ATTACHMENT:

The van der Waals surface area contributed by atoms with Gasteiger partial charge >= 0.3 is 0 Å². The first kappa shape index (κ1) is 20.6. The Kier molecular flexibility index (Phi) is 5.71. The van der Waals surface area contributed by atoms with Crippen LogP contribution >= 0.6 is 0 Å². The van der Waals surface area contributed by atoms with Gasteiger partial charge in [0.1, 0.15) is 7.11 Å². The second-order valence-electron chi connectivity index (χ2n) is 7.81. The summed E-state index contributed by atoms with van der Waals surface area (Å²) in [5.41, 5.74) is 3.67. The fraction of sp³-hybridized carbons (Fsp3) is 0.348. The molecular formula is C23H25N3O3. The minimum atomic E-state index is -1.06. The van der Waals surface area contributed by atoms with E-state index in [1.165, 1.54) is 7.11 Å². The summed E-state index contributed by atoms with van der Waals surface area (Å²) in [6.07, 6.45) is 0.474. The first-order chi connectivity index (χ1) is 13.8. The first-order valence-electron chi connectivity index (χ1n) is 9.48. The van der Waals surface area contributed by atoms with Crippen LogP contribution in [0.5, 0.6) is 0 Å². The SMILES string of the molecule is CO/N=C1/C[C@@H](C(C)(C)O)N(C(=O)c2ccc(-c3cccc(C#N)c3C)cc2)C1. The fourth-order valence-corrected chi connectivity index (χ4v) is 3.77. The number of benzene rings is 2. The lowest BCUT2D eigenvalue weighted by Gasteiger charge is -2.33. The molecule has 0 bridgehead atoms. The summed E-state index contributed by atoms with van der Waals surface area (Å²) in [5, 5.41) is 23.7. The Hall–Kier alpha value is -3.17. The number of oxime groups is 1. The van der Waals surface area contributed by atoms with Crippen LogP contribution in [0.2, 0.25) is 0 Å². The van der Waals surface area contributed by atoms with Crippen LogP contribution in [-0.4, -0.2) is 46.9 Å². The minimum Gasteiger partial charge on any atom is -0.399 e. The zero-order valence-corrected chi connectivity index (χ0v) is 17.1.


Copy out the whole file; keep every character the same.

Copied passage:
The van der Waals surface area contributed by atoms with Gasteiger partial charge >= 0.3 is 0 Å². The first kappa shape index (κ1) is 20.6. The Kier molecular flexibility index (Phi) is 5.71. The van der Waals surface area contributed by atoms with Crippen LogP contribution >= 0.6 is 0 Å². The van der Waals surface area contributed by atoms with Gasteiger partial charge in [0.1, 0.15) is 7.11 Å². The second-order valence-electron chi connectivity index (χ2n) is 7.81. The summed E-state index contributed by atoms with van der Waals surface area (Å²) in [5.41, 5.74) is 3.67. The fraction of sp³-hybridized carbons (Fsp3) is 0.348. The molecular formula is C23H25N3O3. The minimum atomic E-state index is -1.06. The van der Waals surface area contributed by atoms with E-state index in [1.165, 1.54) is 7.11 Å². The summed E-state index contributed by atoms with van der Waals surface area (Å²) in [6.07, 6.45) is 0.474. The first-order chi connectivity index (χ1) is 13.8. The first-order valence-electron chi connectivity index (χ1n) is 9.48. The van der Waals surface area contributed by atoms with Crippen LogP contribution in [0.5, 0.6) is 0 Å². The SMILES string of the molecule is CO/N=C1/C[C@@H](C(C)(C)O)N(C(=O)c2ccc(-c3cccc(C#N)c3C)cc2)C1. The fourth-order valence-corrected chi connectivity index (χ4v) is 3.77. The number of benzene rings is 2. The lowest BCUT2D eigenvalue weighted by Gasteiger charge is -2.33. The molecule has 0 bridgehead atoms. The summed E-state index contributed by atoms with van der Waals surface area (Å²) in [5, 5.41) is 23.7. The Hall–Kier alpha value is -3.17. The number of oxime groups is 1. The van der Waals surface area contributed by atoms with Crippen LogP contribution in [0.2, 0.25) is 0 Å². The van der Waals surface area contributed by atoms with Crippen LogP contribution in [-0.4, -0.2) is 46.9 Å². The minimum Gasteiger partial charge on any atom is -0.399 e. The zero-order valence-corrected chi connectivity index (χ0v) is 17.1.